Buzz In India-Russia Military Ties Back As India Eyes Tech Transfer

India’s Defence Minister Rajnath Singh held discussions with his Russian counterpart General Sergei Shoigu in Moscow earlier this week.

NEW DELHI: Something is stirring between India and Russia and while the focus is on the economic relationship, it is actually military cooperation where the action is happening after a period of quiet. The action owes less to Russia’s efforts and more to India hedging its bets, given the incoherent and unpredictable character of the man in the White House.

This is not to say India’s strategic elites have entirely given up on the United States but after enduring Trump in his first term, there is a realisation that it could be some time before the U.S. returns to a more predictable and familiar course in its external relations. The turn to Russia also flows from disappointment with the U.S. government’s inability to make good on promises to transfer sophisticated military technologies to India. The fault is not so much to do with the U.S. government since the U.S. defence industry is in private hands and its motives are commercial, not strategic.

As a defence industry insider described it: “Why should U.S. industry transfer technology to India? This is their proprietary technology, built up at considerable cost. And while they may not be averse to making in India, they will stop short when it comes to transferring such technologies to Indian entities”.

Ergo, it’s back to old, familiar and dependable Russia that saw its 70 per cent military market share in India in 2014 decline to 58 per cent in 2018. Arms exports to India slumped to 42 per cent in this period as India diversified purchases and acquisitions to include the U.S. and Israel. Now the good times could be returning.

In this year alone, India has sealed deals with Russia for a second Akula class nuclear-powered submarine ($3 bn), 464 new upgraded t-90 tanks ($2 bn), Igla-S short range air defence system ($1.47 bn) and a joint venture to manufacture the Kalashnikov 203 series of rifles ($1 bn). Last year, two king size deals were hammered out for five regiments of the S-400 ballistic missile defence system ($5.2 bn) and four advanced Talwar class frigates ($950 mn), two to be supplied by Russia and two to be built at Goa Shipyard under tech transfer.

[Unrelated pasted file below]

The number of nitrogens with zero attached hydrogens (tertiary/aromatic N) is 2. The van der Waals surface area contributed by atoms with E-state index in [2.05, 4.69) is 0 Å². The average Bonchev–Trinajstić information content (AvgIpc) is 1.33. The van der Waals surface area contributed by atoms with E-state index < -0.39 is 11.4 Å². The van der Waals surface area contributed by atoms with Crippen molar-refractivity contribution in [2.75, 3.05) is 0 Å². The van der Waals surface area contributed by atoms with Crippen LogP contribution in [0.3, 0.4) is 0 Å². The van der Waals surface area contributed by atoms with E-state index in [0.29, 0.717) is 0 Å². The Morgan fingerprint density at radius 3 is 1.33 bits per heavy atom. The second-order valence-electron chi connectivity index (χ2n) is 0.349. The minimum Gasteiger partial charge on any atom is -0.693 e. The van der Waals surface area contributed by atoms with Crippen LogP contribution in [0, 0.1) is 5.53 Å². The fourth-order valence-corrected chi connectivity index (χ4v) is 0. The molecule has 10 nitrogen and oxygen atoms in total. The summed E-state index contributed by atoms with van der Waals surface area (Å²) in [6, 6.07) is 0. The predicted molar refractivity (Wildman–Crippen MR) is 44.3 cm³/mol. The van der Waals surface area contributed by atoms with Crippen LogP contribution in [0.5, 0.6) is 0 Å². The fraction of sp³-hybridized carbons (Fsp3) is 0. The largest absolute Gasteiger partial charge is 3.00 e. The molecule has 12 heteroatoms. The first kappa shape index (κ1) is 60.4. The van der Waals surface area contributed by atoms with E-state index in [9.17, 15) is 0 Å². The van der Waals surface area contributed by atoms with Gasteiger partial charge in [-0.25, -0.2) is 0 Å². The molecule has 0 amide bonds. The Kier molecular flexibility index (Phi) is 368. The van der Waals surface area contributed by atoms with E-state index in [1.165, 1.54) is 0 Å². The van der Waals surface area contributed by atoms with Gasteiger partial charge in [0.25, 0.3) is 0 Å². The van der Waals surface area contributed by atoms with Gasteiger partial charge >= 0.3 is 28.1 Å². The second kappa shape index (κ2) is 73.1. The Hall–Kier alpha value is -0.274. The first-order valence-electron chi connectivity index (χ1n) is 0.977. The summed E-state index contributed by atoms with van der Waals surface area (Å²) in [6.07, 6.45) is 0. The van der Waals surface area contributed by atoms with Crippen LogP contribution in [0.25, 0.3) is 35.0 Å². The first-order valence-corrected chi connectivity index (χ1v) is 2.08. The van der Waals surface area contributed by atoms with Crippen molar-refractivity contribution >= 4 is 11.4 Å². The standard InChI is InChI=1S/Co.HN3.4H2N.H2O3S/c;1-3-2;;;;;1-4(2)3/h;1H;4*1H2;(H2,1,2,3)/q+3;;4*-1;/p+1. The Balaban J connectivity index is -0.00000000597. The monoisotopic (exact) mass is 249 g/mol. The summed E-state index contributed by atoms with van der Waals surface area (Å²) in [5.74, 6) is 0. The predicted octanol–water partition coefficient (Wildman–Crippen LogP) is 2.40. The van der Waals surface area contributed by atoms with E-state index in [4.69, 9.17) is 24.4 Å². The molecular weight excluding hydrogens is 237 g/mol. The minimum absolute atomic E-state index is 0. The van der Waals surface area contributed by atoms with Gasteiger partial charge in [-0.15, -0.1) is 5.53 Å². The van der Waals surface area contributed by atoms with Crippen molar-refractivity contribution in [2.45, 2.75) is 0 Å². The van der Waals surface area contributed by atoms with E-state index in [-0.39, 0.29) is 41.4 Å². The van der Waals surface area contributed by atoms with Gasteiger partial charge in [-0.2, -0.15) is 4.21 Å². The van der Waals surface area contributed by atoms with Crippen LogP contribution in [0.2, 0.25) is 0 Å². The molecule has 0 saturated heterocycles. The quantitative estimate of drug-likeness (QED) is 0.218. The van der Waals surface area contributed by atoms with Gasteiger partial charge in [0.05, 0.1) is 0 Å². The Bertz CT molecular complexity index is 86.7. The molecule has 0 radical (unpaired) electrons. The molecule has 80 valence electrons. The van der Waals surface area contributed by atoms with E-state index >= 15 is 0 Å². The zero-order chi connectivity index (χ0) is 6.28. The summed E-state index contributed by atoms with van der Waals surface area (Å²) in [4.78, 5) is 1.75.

Add to that, there are reports of India planning to buy Russian MiG-29s to augment its existing fleet and more Su-30MKI fighters. An agreement to build the Kamov helicopter in India is also there. The Russians have reportedly showcased their minesweepers to India, aware that the Indian Navy has no such vessels in its fleet. There is also the multibillion dollar Project 75I to make advanced conventional submarines in India. But there the Russians may have to contend with the French who are already building six Scorpene submarines in Mazgaon Dock. The buzz is the French could bag the Project 75I tender since their existing infrastructure in Mazgaon Dock may only require an upgrade.

It begs one question: With the Indian economy not doing well, where is the money for all these acquisitions coming from? Some maybe paid for in Indian rupees but what about the rest? What about U.S. sanctions? India could run foul of CAATSA (Countering America’s Adversaries Through Sanctions Act) for buying Russian arms. Presumably, these have been thought through.

What’s interesting is that the Russians appear more amenable to transferring some technologies to India, even to making in India. During Defence Minister Rajnath Singh’s recent visit to Moscow and St. Petersburg, there was agreement on setting up working groups for after sales support of specific weapons and platforms. The Russians may set up warehouses in India stocked with spare parts and components to ensure ready supply to the Indian military. Russian OEMs are expected to partner with Indian firms to make spare parts.

The Russians may have realised that they cannot take India for granted anymore. The very factors which caused India to turn away from Russian equipment—high prices, shoddy quality, poor after-sales support—may have got the Russians to clean up their act. But they will have to shape up even more, given India’s exposure to quality Western equipment and the emphasis on ‘Make in India’.


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